Best not to interfere when your enemy is defeating himself
Posted by aogThursday, 02 August 2007 at 14:35 TrackBack Ping URL

This is a bit old but still funny. It seems that Iranian President Mahmoud Ahmadinejad is busy “privatizing” various industries in Iran in order to raise money to keep his regime afloat.

The first funny is that the author thinks that privitization of key industries will make things worse for Iran and it citizenry while critizing Ahmadinejad for his “failed economic policies”.

At a time that the government is imposing gasoline rationing, the privatisation programme is offering key refineries, including those of Isfahan and Tabriz, for sale.

So, Ahmadinejad is ruining the economy, therefore it’s a bad idea to remove key industries from his control? The author doesn’t seem to have read much history with regard to the comparitive performance of public and private industries. On the surface, this in fact looks like a good idea if one is trying to revive the Iranian economy.

The second funny is that, Ahmadinejad being the corrupt loon that he is, he can’t even do that right. He’s busy selling the industries off to cronies at cut rate prices, which sort of undermines the whole “it’ll raise a lot of cash for the government” rationale. Sounds like he’s going to duplicate Russia’s success in this area and likely get the worst of both public and private worlds.

All of this makes me wonder if additional economic sanctions against Iran are a good idea. At this point, Ahmadinejad and crew are running the Iranian economy in to the ground all by themselves, American imposed sanctions might well prop up his regime the same way they’ve helped kept Castro in power. The best thing to do would be to conduct psyops to piss off Ahmadinejad and get him to impose economic sanctions on us. He’s just the guy dumb enough to do it.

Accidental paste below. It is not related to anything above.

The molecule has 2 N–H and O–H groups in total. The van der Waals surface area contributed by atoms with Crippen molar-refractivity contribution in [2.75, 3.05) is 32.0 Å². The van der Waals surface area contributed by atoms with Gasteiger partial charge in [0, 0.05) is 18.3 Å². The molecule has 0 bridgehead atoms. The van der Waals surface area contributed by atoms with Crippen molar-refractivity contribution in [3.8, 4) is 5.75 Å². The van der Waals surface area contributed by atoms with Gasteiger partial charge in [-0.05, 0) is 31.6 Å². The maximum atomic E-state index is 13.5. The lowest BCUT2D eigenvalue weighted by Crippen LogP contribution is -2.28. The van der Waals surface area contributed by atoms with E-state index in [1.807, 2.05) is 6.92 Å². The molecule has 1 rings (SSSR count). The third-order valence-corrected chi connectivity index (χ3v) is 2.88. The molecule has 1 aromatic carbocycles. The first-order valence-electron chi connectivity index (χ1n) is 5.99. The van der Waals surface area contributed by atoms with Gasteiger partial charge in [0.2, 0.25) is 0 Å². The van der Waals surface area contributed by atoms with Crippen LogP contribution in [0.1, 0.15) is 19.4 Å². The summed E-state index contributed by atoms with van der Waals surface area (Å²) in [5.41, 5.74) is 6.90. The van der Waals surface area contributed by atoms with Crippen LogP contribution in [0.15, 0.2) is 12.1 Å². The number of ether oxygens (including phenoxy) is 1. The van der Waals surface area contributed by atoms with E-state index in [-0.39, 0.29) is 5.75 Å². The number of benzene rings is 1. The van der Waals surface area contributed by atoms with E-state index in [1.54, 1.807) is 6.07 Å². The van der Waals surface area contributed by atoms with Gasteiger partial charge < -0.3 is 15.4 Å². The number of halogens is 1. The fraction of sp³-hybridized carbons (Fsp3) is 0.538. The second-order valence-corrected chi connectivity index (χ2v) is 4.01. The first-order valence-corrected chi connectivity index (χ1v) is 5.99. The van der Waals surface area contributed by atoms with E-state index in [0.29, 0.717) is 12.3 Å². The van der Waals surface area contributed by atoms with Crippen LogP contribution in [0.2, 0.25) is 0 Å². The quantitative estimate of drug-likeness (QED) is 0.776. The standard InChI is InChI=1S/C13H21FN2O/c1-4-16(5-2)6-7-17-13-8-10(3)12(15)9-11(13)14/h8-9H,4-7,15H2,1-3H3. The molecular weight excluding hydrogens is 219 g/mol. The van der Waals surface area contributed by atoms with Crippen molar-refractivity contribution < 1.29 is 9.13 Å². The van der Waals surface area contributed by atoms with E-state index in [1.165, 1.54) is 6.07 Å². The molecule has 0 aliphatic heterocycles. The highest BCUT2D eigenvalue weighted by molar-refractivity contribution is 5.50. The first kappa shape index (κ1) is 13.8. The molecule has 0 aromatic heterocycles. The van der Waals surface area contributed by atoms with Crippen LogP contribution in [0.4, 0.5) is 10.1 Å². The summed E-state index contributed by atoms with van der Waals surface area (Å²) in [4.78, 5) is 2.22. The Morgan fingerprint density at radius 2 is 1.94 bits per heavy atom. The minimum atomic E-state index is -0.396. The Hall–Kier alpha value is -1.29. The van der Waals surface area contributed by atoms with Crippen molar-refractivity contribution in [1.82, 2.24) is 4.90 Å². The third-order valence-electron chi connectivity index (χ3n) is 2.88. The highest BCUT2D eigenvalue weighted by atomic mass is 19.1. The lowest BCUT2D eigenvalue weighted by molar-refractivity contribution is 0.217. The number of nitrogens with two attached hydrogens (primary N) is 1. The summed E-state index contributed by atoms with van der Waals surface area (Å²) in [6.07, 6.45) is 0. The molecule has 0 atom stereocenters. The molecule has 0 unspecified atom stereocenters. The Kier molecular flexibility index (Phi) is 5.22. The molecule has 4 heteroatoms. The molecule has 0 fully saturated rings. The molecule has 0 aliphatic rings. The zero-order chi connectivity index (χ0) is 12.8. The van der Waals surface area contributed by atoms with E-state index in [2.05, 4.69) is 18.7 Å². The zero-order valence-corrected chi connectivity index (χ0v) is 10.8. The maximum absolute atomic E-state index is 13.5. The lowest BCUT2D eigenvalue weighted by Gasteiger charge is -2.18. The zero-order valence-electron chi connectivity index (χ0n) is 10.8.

Comments — Formatting by Textile
Michael Herdegen Friday, 03 August 2007 at 03:28

While I mostly agree with your analysis, it should be noted that however flawed was the privitization of Russia’s oil and gas industry, in the end it resulted in capital improvements that greatly increased production. If it worked that way in Iran as well, however imperfectly, it actually would extend the life of the current system of gov’t there.

Annoying Old Guy Friday, 03 August 2007 at 08:52

Wasn’t it the case that much of that depended on American investment and technology?

Bret Friday, 03 August 2007 at 11:42

But the new owners were willing to utilize the investment and buy the technology, unlike the Soviet government.

Michael Herdegen Friday, 03 August 2007 at 12:15

Even if American firms are forbidden to work with Iran, there are plenty of capable European gas & oil co’s.

cjm Friday, 03 August 2007 at 21:41

although by definition corporations are amoral, they aren’t suicidal. the recent seizures of oild company projects in the cccp and venezuela might cause them to wait on the sidelines.

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